Luckily, the US Securities and Exchange Commission (SEC) requires public companies to file their material contracts to the electronic database called EDGAR. As a result, EDGAR now contains tens of millions of contracts. As in any database of this size, there are both good and bad contracts in EDGAR, so do not blindly copy provisions from EDGAR contracts.

EDGAR's web interface is relatively poor, and there are many websites built around making EDGAR more accessible. Here are a few such websites:
1 (this is our first preference: it is free for limited use, has adequate search functionality and is updated regularly);
2 (a simple website but seems to have fewer contracts than the LawInsider);
Note that the majority of EDGAR contracts follow the US drafting conventions.

Standard form contracts

In addition to sample contracts from past transactions, there are many standard form (model) contracts. Like Intracen's Model Contracts for Small Firms, some of them are free. Others, like the Loan Market Association's financial contracts, are either available for members only or require a fee to access.

How to draft an international contract: a step-by-step guide

Find a suitable sample contract or standard form contract
Update the front of the contract: insert the parties' details and, if necessary, background information in the recitals
If the contract contains a definitions clause, update it
Amend the operative clauses of the contract
Review the boilerplate clauses carefully. Pay special attention to the governing law, dispute resolution, and languages clause (if any)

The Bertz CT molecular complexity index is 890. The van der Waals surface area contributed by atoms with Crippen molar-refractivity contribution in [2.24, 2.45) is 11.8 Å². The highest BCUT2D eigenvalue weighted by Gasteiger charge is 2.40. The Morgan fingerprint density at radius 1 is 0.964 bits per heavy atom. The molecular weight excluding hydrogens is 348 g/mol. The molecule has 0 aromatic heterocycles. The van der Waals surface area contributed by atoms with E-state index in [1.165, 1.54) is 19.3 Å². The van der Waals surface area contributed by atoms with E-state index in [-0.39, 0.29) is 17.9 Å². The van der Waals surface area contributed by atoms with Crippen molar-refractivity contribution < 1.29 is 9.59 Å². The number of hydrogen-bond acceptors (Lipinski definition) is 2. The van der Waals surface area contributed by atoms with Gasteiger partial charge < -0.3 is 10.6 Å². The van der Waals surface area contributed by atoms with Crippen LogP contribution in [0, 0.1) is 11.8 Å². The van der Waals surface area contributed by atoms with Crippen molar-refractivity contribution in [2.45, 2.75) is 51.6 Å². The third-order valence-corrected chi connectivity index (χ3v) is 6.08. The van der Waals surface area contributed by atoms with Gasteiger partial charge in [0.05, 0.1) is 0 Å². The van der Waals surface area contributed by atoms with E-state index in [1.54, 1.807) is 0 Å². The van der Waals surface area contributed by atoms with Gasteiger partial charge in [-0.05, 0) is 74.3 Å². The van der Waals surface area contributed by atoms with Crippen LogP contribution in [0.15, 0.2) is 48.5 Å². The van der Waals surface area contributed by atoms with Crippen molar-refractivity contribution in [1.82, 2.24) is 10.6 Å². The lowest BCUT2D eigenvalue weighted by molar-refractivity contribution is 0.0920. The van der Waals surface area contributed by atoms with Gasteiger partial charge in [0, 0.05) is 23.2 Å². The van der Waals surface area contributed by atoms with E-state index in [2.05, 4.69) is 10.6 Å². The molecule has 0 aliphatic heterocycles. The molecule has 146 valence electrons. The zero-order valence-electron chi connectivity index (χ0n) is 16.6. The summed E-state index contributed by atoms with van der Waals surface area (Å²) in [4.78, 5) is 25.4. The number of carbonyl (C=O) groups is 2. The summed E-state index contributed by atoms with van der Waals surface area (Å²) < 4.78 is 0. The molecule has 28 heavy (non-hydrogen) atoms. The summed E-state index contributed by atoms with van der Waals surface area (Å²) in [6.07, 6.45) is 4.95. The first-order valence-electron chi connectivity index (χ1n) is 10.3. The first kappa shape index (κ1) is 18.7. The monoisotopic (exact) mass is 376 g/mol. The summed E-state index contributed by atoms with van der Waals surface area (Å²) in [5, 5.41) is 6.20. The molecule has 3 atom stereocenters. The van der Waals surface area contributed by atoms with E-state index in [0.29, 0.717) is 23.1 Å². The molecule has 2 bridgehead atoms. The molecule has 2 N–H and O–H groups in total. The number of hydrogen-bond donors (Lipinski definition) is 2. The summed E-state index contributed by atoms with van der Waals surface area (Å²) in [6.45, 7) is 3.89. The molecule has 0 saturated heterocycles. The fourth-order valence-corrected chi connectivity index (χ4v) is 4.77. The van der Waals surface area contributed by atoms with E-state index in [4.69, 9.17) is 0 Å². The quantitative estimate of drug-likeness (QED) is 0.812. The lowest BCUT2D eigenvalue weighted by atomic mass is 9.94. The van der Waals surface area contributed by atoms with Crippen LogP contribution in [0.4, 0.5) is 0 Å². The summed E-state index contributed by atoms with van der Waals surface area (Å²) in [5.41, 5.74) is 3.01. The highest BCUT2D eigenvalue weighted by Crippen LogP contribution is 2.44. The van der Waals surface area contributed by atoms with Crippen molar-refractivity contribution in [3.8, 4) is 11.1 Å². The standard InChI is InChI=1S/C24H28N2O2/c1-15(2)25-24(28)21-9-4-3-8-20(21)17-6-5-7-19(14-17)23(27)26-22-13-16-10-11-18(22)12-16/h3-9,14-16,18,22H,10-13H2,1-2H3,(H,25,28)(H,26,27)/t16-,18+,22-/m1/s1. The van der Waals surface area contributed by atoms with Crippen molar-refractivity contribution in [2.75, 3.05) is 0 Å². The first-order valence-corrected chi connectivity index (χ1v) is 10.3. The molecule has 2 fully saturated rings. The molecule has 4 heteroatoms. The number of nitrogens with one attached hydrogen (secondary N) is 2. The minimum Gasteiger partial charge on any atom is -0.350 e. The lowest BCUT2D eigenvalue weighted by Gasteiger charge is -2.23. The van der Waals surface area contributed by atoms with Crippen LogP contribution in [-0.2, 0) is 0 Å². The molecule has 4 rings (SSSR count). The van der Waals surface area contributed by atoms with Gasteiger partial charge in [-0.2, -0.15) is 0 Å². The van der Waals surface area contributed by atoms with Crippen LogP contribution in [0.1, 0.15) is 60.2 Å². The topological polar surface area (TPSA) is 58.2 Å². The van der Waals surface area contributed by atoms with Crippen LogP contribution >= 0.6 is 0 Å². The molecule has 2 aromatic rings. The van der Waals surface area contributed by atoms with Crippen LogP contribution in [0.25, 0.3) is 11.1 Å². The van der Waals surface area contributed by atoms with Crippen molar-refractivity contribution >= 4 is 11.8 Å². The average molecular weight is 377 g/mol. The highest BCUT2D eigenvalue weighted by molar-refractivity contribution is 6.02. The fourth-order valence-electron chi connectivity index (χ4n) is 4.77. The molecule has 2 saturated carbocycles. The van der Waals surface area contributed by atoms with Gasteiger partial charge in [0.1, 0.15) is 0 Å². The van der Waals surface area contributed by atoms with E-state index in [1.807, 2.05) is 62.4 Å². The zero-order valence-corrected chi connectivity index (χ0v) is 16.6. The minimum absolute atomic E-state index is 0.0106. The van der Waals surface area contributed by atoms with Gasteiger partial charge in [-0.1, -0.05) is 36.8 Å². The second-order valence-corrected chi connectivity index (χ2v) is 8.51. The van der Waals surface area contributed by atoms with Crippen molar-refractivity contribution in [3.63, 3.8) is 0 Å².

Add any necessary exhibits and annexes
Review and proofread your work
Proofread your work again.
That's it! Your contract is ready.

Of course, it is easier said than done. If you want to learn how to draft contracts in English, check out our free contract drafting lesson.

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Books on contract drafting

There are lots of great books out there on how to write solid contracts. For a complete overview of some popular titles, read our blog post here. Below is our top-3:
A Manual of Style for Contract Drafting
A Manual of Style for Contract Drafting by Kenneth A. Adams. The book is an essential reference for those who have mastered the basics of drafting contracts in English and wish to fine-tune their skills. Note, however, that the target audience of this book is US attorneys. Therefore, some matters relevant for international attorneys coming from non-English speaking countries are not given enough space.
Guidelines for Drafting and Editing Contracts by Bryan Garner. Bryan Garner is probably the most famous living US authority on legal writing. While this book has attracted some negative reviews (including by Ken Adams), many readers have found it helpful. As with Adams' Manual of Style on Contract Drafting, the book serves its target audience – US attorneys.
Guidelines for Drafting and Editing Contracts
Drafting and Negotiating International Commercial Contracts
Drafting and Negotiating International Commercial Contracts by Fabio Bortolotti, endorsed by the International Chamber of Commerce. This book is an excellent resource on the 'legal' side of international contracting – matters of applicable law, conflict of laws and dispute resolution. It also contains a chapter on ICC model contracts. The 'writing' side of contracting – drafting techniques and contract language – is covered in chapter 6, albeit briefly.

Contract drafting courses

As with the contract drafting books, there are many excellent contract drafting courses and training events.

For the complete overview, read our blog post here. Our top picks include:
Contract drafting course by (yes, this is our course!). The course aims to train law students, lawyers and contract managers whose first language is not English to draft and review international contracts in English.


International commercial contracts are an essential part of doing business. This blog post covers some key aspects to look for when drafting international commercial contracts and examples you can use in your work! If you're interested in more information on this topic, don't hesitate to contact us today! We offer courses that teach English language skills specifically geared towards understanding these clauses and creating excellent drafts.